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- aluminium foil
October 19, 2008, 6:37 am
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Re: aluminium foil
Electronics are sensitive to electrostatic discharge (static electricity).
In an electronics lab, the staff take precautions against static. This
can include an antistatic flooring material, antistatic mats on
benchtops, antistatic wrist strap to connect the staff member
electrically to the bench, and so on.
Each of the antistatic precautions is "partially conducting".
That means, if you were to take an ohmmeter, and try to measure
the resistance of the antistatic material, it conducts electricity,
but not very well.
The same would be true of a wrist strap. The wrist strap has a
series resistor in line with it, of perhaps 1 megohm (one million
The purpose of these resistances, is to limit the flow of current
during a static discharge event. Static is to be removed slowly,
rather than in one huge jolt. So in a properly protected lab,
you should never hear a "snap" as a static electric spark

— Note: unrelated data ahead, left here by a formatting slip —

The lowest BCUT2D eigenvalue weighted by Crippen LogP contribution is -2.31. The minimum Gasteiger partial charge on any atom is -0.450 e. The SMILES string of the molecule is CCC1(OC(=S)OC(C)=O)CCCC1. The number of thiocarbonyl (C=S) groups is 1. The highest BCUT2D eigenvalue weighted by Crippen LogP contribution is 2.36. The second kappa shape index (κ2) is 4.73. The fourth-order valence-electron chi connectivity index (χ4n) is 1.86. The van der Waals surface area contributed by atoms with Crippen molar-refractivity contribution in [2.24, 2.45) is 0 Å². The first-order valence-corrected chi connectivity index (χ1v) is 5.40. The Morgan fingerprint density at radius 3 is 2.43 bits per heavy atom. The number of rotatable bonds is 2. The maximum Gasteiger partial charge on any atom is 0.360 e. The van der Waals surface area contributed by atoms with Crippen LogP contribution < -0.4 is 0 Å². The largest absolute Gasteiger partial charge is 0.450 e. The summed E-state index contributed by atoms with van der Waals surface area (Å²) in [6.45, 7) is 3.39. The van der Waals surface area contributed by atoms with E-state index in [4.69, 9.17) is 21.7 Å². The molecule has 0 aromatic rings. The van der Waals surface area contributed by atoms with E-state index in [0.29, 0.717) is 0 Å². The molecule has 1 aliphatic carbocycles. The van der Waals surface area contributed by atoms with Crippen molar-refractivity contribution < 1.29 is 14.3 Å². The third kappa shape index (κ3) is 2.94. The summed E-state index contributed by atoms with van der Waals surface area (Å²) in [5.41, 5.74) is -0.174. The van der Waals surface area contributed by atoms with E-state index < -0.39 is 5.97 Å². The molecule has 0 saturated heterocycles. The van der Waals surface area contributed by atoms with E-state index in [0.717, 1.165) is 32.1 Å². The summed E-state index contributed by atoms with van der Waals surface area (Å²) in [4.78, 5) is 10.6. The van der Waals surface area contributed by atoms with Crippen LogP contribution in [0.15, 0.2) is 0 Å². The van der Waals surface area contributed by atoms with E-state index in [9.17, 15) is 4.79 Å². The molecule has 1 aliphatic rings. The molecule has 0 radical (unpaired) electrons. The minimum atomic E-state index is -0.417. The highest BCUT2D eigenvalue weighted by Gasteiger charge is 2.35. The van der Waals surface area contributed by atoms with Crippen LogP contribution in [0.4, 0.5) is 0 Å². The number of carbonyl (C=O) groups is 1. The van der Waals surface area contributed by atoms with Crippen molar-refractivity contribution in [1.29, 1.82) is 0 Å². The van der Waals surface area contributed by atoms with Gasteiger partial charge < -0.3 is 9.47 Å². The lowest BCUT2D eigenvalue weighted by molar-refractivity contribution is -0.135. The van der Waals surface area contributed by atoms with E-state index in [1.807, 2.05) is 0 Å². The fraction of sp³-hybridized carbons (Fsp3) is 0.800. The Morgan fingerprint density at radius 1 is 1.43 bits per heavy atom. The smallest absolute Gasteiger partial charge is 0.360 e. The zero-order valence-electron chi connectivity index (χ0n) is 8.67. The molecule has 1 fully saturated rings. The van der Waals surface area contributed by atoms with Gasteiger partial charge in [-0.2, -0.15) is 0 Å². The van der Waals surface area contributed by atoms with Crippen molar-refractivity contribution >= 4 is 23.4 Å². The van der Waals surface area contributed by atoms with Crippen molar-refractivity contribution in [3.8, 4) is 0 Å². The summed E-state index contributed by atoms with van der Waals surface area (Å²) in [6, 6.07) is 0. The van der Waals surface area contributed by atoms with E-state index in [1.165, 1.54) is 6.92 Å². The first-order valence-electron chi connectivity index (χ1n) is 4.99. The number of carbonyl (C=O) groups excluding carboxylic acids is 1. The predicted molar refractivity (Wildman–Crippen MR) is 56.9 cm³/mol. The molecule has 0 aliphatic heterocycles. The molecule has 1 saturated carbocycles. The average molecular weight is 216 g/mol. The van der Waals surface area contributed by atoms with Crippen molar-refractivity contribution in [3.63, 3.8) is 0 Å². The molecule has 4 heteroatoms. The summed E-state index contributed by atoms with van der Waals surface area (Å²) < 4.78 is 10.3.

jumps from someone in the lab, to the equipment they're working
on. The antistatic precautions should remove the charge slowly,
without making a sound.
Tin foil is a very good conductor. If you walked up to a
motherboard, which was grounded underneath by tin or
aluminum foil. the peak current flow could damage the electronics.
A second reason for not using foil underneath, is because you
could short remaining power storage devices. For example, the CMOS
battery socket may have contacts protruding from the bottom of
the motherboard. While it isn't likely to happen, you could
reduce the life of the CMOS battery, by draining current from
- larry moe 'n curly
October 25, 2008, 2:18 pm
Re: aluminium foil
The main reason: the foil could short out the lithium battery and
cause an explosion.
Another reason: the mobo could be zapped by static electricity
because foil conducts so well that it allows high current to flow.
That's not a problem if the foil makes first contact with the ground
of the mobo (metal shells of the connectors on back) but risky
otherwise. The pink anti-static foam sheet or bubble wrap or a metal-
plated plastic bag is much safer to use because they conduct much
less. With those bags, be sure that only the inside of the bag
touches the mobo because not all such bags are anti-static on the
outside (they're "metal in" only, not also "metal out").
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